Mr. Armen NALBANDYAN
Foreign Relations Department of SCSC “Hayantar”
Ministry of Nature Protection, YEREVAN
(No summary in French & Russian)
Modern Armenia lies in the southern part of the Transcaucasus, between latitudes 38° 50' and 41°18' N and longitudes 43°27' and 46°27' E. It occupies the small north-eastern part of the extensive Armenian Highlands and the peaks of the Lesser Caucasus. The total area of the Republic is 29 800 km2 Armenia is a typical highland country, over 76 percent of the land lying at altitudes between 1000 and 2500 metres above sea level. Some 11.2 percent of the total area of the country is wooded.
The wooded area of Armenia today amounts to 459 900 ha of which 334 100 ha are forest. There is 0.1 ha of forest land per person of population. Sixty-two percent of the woodland lies in the north-east and 36 percent in the south-east. Only 2 percent of the forests lie in the central regions.
Over 250 varieties of trees and bushes grow in Armenia's forests. The principal forest species are oak, beach and hornbeam. Historical, archaeological, palaeobotanical and other data indicate that the wooded surface of the Republic used to be three times as large, amounting to around 35 percent in the first millennium BC. Because of the economic and energy crisis that arose in the 1990s after the collapse of the USSR, Armenia's forests are now threatened with annihilation.
The people of the Republic have been forced to use wood as fuel. Expert estimates are that some 30 000 hectares of timber — a total of about 6 million cubic metres — were felled in the 1990s. The forests suffered significant damage since most of the felling was not authorised. There is a great deal of restoration work to be done. At present no more than 500 hectares of forest are restored in any year. At that rate, it will take over 60 years to restore the spoiled areas.
Forestry data from 1993 put Armenia's timber reserves at 41 740 000 cubic metres. Average annual overall growth is 450 000 cubic metres, average yearly growth of one hectare is 1.3 cubic metres, and average reserves per hectare are 125 cubic metres. Average density is 0.53 and average age is 99 years. These figures are indicative of unsystematic, intensive exploitation of the forests, resulting in growth and reserve indicators significantly below their potential values.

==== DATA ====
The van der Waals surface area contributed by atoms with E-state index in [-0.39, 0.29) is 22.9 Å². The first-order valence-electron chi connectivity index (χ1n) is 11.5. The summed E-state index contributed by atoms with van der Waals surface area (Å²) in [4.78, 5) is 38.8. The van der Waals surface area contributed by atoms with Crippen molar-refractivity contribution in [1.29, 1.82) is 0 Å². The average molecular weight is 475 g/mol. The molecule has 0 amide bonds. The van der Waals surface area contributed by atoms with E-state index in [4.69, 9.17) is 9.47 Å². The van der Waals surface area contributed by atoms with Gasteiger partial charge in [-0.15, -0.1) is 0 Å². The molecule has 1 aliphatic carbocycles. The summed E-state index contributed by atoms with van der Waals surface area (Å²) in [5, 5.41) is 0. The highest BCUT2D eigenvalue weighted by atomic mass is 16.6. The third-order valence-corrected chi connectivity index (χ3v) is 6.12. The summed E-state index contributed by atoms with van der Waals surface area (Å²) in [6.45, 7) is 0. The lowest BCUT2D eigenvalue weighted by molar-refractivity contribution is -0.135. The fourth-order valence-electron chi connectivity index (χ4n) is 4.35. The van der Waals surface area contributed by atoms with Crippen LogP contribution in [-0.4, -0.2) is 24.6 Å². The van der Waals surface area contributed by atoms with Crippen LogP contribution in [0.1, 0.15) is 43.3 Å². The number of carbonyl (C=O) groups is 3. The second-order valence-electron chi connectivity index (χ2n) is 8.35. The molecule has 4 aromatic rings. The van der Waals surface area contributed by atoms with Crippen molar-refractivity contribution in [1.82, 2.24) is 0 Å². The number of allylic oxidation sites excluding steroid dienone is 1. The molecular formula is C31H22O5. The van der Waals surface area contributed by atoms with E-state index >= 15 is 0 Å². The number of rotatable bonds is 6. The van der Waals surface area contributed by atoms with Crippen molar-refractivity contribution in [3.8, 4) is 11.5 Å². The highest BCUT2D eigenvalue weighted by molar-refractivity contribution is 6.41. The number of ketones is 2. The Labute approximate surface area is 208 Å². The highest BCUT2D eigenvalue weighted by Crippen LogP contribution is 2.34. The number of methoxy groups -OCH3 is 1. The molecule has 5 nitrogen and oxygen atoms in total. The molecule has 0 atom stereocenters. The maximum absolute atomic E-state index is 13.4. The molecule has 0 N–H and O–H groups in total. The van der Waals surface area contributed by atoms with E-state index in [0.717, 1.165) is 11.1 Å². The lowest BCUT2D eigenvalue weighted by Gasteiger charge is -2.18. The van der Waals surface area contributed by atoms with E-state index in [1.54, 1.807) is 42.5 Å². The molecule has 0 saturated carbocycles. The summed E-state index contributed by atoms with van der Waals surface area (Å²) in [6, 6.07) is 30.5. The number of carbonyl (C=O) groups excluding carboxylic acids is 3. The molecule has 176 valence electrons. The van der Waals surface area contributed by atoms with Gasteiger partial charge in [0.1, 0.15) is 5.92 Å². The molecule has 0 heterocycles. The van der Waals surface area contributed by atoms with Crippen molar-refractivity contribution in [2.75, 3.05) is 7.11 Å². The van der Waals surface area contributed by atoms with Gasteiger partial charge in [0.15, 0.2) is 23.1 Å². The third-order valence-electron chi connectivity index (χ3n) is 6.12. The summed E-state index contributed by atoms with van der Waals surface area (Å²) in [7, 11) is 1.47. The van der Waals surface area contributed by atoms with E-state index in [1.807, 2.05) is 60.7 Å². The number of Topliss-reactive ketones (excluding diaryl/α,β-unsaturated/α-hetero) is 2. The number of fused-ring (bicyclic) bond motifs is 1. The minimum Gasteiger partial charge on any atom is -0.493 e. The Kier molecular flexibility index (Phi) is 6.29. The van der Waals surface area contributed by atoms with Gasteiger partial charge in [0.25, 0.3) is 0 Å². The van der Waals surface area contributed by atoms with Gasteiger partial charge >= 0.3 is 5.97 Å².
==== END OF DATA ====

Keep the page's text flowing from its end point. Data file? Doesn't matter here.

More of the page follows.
Of total timber reserves, beech accounts for the greatest proportion, with 20 680 000 cubic metres (49.5 percent), followed by oak with 12 500 000 cubic metres (29.8 percent) and hornbeam with 6 million cubic metres (14.3 percent). All remaining varieties together amount to reserves of 2 700 000 cubic metres (6.4 percent). These figures require correction since they take no account of unauthorised felling. An audit of forest resources and forestry operations is essential, no full audit having been performed since 1993.
Variety of Forest Species
Some 120 (about 40 percent) of the woody species growing in the forest are wild fruit or berry bearing plants used extensively by the population either as edible preserves or as root stock for high-yielding cultured varieties. The most valuable plants, yielding fruit which can be processed on an industrial scale, are: dog rose, pear, apple, Cornelian cherry, currant, dewberry, raspberry, gooseberry, hawthorn, walnut, beech, fig, pomegranate, blackthorn, cherry plum, hazel and sea-buckthorn. (See annex.)
Medicinal plants represent a fairly high proportion of the forest flora in Armenia (annex). The most: valuable medicinal plants, which can be processed on an industrial scale are: sea-buckthorn, dog rose, hawthorn, lime, juniper, dewberry, oak and barberry.
Among the variety of forest species in Armenia, edible wild plants such as gooseberry, currant, raspberry, dewberry, hawthorn, dock sorrel and asparagus are of particular interest (annex).
A wide variety of fungi have been recorded in Armenia's forests. Altogether 314 varieties have been found in mixed forests and 266 in deciduous woodland.